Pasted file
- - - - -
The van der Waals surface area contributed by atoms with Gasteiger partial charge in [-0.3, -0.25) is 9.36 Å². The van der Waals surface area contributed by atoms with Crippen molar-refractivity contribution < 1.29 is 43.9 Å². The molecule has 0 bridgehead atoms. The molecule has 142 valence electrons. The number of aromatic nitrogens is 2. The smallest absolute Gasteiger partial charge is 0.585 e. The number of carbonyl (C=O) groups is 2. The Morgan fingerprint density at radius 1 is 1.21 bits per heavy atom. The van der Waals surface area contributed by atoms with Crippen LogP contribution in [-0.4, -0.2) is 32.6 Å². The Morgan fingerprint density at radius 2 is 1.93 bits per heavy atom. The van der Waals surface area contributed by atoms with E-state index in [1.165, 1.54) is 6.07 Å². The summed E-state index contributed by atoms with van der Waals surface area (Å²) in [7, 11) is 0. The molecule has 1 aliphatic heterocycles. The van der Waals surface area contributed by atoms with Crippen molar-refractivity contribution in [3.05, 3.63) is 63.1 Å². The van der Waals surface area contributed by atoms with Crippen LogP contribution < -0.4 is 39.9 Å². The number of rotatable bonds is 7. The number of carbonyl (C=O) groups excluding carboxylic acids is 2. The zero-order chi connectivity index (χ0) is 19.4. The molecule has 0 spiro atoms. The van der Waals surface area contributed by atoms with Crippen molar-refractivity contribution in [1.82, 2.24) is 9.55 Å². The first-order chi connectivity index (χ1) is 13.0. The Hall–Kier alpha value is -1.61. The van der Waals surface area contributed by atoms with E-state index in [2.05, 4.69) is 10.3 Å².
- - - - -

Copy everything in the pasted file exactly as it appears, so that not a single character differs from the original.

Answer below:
The van der Waals surface area contributed by atoms with Gasteiger partial charge in [-0.3, -0.25) is 9.36 Å². The van der Waals surface area contributed by atoms with Crippen molar-refractivity contribution < 1.29 is 43.9 Å². The molecule has 0 bridgehead atoms. The molecule has 142 valence electrons. The number of aromatic nitrogens is 2. The smallest absolute Gasteiger partial charge is 0.585 e. The number of carbonyl (C=O) groups is 2. The Morgan fingerprint density at radius 1 is 1.21 bits per heavy atom. The van der Waals surface area contributed by atoms with Crippen LogP contribution in [-0.4, -0.2) is 32.6 Å². The Morgan fingerprint density at radius 2 is 1.93 bits per heavy atom. The van der Waals surface area contributed by atoms with E-state index in [1.165, 1.54) is 6.07 Å². The summed E-state index contributed by atoms with van der Waals surface area (Å²) in [7, 11) is 0. The molecule has 1 aliphatic heterocycles. The van der Waals surface area contributed by atoms with Crippen molar-refractivity contribution in [3.05, 3.63) is 63.1 Å². The van der Waals surface area contributed by atoms with Crippen LogP contribution < -0.4 is 39.9 Å². The number of rotatable bonds is 7. The number of carbonyl (C=O) groups excluding carboxylic acids is 2. The zero-order chi connectivity index (χ0) is 19.4. The molecule has 0 spiro atoms. The van der Waals surface area contributed by atoms with Crippen molar-refractivity contribution in [1.82, 2.24) is 9.55 Å². The first-order chi connectivity index (χ1) is 13.0. The Hall–Kier alpha value is -1.61. The van der Waals surface area contributed by atoms with E-state index in [2.05, 4.69) is 10.3 Å².